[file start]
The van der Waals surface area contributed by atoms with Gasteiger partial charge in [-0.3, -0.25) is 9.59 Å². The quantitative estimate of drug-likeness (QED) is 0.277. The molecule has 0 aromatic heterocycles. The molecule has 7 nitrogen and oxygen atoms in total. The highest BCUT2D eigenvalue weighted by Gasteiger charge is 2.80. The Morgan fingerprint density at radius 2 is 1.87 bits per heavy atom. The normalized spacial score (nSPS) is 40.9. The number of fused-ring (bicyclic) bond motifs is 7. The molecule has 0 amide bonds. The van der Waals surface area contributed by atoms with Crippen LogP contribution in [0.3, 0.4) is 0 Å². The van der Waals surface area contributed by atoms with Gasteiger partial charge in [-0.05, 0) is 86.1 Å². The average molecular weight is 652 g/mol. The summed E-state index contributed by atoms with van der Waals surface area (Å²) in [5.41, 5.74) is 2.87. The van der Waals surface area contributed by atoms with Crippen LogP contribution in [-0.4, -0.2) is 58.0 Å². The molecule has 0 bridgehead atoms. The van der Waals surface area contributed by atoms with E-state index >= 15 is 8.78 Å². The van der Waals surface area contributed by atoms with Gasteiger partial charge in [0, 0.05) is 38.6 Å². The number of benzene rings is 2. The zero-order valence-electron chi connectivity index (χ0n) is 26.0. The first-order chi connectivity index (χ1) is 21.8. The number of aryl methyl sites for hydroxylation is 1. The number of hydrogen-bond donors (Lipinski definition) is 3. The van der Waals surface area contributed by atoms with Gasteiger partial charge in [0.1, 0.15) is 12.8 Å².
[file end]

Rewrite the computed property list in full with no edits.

The van der Waals surface area contributed by atoms with Gasteiger partial charge in [-0.3, -0.25) is 9.59 Å². The quantitative estimate of drug-likeness (QED) is 0.277. The molecule has 0 aromatic heterocycles. The molecule has 7 nitrogen and oxygen atoms in total. The highest BCUT2D eigenvalue weighted by Gasteiger charge is 2.80. The Morgan fingerprint density at radius 2 is 1.87 bits per heavy atom. The normalized spacial score (nSPS) is 40.9. The number of fused-ring (bicyclic) bond motifs is 7. The molecule has 0 amide bonds. The van der Waals surface area contributed by atoms with Crippen LogP contribution in [0.3, 0.4) is 0 Å². The van der Waals surface area contributed by atoms with Gasteiger partial charge in [-0.05, 0) is 86.1 Å². The average molecular weight is 652 g/mol. The summed E-state index contributed by atoms with van der Waals surface area (Å²) in [5.41, 5.74) is 2.87. The van der Waals surface area contributed by atoms with Crippen LogP contribution in [-0.4, -0.2) is 58.0 Å². The molecule has 0 bridgehead atoms. The van der Waals surface area contributed by atoms with E-state index >= 15 is 8.78 Å². The van der Waals surface area contributed by atoms with Gasteiger partial charge in [0, 0.05) is 38.6 Å². The number of benzene rings is 2. The zero-order valence-electron chi connectivity index (χ0n) is 26.0. The first-order chi connectivity index (χ1) is 21.8. The number of aryl methyl sites for hydroxylation is 1. The number of hydrogen-bond donors (Lipinski definition) is 3. The van der Waals surface area contributed by atoms with Gasteiger partial charge in [0.1, 0.15) is 12.8 Å².